Government & Politics

Incoming Missouri legislator faces rape accusation from colleague

A woman set to begin her first term in the Missouri House of Representatives next year has accused one of her future legislative colleagues of rape, the St. Louis Post-Dispatch reported early Saturday morning.

Cora Faith Walker, of Ferguson, emerged victorious from a Democratic primary in August and will run unopposed this November. In a letter to House Speaker Todd Richardson, House Minority Leader Jake Hummel and House Assistant Minority Leader Gail McCann Beatty, she says that she was a victim of sexual assault and that “my rapist is Steven Roberts, Jr., who hopes to be in the Capitol in January as the Representative of the 77th District.”

“You have spoken about systemic changes you hope to make toward improving the culture at the Capitol so that women can work safely,” her letter states. “I commend and support the changes you have proposed. To that end, I ask that you do everything in your power to prevent Mr. Roberts from perpetrating sexual violence, sexual assault or sexual harassment against me or anyone else in the Capitol. I respectfully request that you not allow Mr. Roberts to be sworn in until this investigation is complete. In the alternative, I ask that his presence in the Capitol be monitored by security.”

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She says she filed a police report earlier this week.

Roberts, a Democrat who is running unopposed this November, could not be reached for comment Saturday morning. But his attorney told the Post-Dispatch that whatever occurred between Walker and his client “was completely consensual.”

Walker believes she may have been drugged by Roberts at his apartment while meeting to discuss the upcoming legislative session. Roberts was investigated last year, but was never charged, for second-degree sodomy involving a female college student. He denied all allegations.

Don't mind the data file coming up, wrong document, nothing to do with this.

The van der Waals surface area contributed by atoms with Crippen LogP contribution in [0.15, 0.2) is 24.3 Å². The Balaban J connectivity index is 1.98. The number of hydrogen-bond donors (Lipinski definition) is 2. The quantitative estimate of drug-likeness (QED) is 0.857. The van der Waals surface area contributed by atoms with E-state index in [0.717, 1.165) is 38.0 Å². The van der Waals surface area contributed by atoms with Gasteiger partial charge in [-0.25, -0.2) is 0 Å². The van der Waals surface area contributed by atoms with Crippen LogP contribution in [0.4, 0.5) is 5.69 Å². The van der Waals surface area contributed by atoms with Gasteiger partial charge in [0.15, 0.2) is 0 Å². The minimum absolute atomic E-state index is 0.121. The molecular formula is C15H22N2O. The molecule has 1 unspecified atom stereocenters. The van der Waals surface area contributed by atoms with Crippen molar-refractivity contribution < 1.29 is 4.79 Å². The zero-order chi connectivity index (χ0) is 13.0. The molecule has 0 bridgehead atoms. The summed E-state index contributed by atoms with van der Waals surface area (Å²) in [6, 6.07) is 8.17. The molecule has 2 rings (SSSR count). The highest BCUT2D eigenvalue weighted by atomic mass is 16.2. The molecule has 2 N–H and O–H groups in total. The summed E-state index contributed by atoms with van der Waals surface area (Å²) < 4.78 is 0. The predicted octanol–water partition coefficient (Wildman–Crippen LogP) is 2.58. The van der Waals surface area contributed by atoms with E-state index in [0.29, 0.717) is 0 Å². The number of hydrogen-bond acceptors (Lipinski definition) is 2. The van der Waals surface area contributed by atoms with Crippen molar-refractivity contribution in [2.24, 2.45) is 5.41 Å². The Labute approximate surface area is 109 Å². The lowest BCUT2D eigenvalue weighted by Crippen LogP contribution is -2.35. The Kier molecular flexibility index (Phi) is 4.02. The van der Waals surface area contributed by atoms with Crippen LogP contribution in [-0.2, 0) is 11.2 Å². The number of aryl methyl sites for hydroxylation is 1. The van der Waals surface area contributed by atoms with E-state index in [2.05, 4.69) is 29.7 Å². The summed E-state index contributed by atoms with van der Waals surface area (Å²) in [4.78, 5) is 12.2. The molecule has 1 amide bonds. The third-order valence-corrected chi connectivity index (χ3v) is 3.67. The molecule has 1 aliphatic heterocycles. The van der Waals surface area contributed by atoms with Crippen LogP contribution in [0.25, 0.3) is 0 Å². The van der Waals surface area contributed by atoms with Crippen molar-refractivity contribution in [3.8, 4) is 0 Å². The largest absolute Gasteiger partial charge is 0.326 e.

Richardson, a Poplar Bluff Republican, took over as House speaker last May after the resignation of John Diehl, who left office after The Star revealed his sexually charged relationship with a 19-year-old House intern. Two months later, Sen. Paul LeVota of Independence resigned over allegations of sexual harassment by two former interns. And dozens of women — including former and current lawmakers, staff, interns and lobbyists — told The Star last summer that sexual harassment was commonplace in the Missouri Capitol.

Since then, Richardson pushed for the House to revamp its sexual harassment and intern policies, and made ethics reform legislation his top priority. And he’s vowed to improve the culture of the Capitol after the series of scandals.

In a statement released Saturday afternoon, Richardson acknowledged recieving the letter from Walker and called the allegations “extremely serious and disturbing.”

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“The kind of conduct alleged cannot be tolerated in our state and will not be tolerated in the House of Representatives,” Richardson said. “While the House has no jurisdiction over non-members, we will monitor the criminal investigation closely and continue to have a zero tolerance policy for sexual assault, misconduct and harassment.”

Hummel, the House Democratic leader, also released a statement Saturday morning.

“It is vitally important for the criminal justice system to diligently pursue this matter to bring it to a just resolution,” he said. “As the situation develops in the coming weeks, the accused must determine whether attempting to serve in the Missouri House of Representatives under these circumstances is in the best interests of himself, his family and his constituents.”

He followed up on that statement later in the day Saturday, adding: “Cora Faith Walker has shown great courage in publicly seeking justice for the assault against her.”

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